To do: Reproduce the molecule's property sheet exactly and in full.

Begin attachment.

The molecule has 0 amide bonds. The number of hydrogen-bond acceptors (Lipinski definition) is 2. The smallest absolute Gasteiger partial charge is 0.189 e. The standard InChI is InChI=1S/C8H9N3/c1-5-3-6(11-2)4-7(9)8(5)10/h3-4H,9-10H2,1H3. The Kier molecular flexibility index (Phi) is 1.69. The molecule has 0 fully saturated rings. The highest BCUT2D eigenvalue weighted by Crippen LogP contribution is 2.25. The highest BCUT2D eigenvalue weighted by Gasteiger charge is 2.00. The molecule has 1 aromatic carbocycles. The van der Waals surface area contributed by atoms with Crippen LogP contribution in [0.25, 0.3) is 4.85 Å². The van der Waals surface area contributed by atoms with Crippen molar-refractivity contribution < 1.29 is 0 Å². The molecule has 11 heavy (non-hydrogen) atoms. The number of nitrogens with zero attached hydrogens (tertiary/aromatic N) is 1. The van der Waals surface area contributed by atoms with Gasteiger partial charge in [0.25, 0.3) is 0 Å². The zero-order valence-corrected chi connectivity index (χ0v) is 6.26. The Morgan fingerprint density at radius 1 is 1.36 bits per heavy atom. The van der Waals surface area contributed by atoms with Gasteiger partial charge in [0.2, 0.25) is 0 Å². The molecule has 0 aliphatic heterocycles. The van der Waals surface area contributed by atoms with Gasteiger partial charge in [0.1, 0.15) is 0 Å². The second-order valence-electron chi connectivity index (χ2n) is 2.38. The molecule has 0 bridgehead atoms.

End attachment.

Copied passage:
The molecule has 0 amide bonds. The number of hydrogen-bond acceptors (Lipinski definition) is 2. The smallest absolute Gasteiger partial charge is 0.189 e. The standard InChI is InChI=1S/C8H9N3/c1-5-3-6(11-2)4-7(9)8(5)10/h3-4H,9-10H2,1H3. The Kier molecular flexibility index (Phi) is 1.69. The molecule has 0 fully saturated rings. The highest BCUT2D eigenvalue weighted by Crippen LogP contribution is 2.25. The highest BCUT2D eigenvalue weighted by Gasteiger charge is 2.00. The molecule has 1 aromatic carbocycles. The van der Waals surface area contributed by atoms with Crippen LogP contribution in [0.25, 0.3) is 4.85 Å². The van der Waals surface area contributed by atoms with Crippen molar-refractivity contribution < 1.29 is 0 Å². The molecule has 11 heavy (non-hydrogen) atoms. The number of nitrogens with zero attached hydrogens (tertiary/aromatic N) is 1. The van der Waals surface area contributed by atoms with Gasteiger partial charge in [0.25, 0.3) is 0 Å². The zero-order valence-corrected chi connectivity index (χ0v) is 6.26. The Morgan fingerprint density at radius 1 is 1.36 bits per heavy atom. The van der Waals surface area contributed by atoms with Gasteiger partial charge in [0.2, 0.25) is 0 Å². The molecule has 0 aliphatic heterocycles. The van der Waals surface area contributed by atoms with Gasteiger partial charge in [0.1, 0.15) is 0 Å². The second-order valence-electron chi connectivity index (χ2n) is 2.38. The molecule has 0 bridgehead atoms.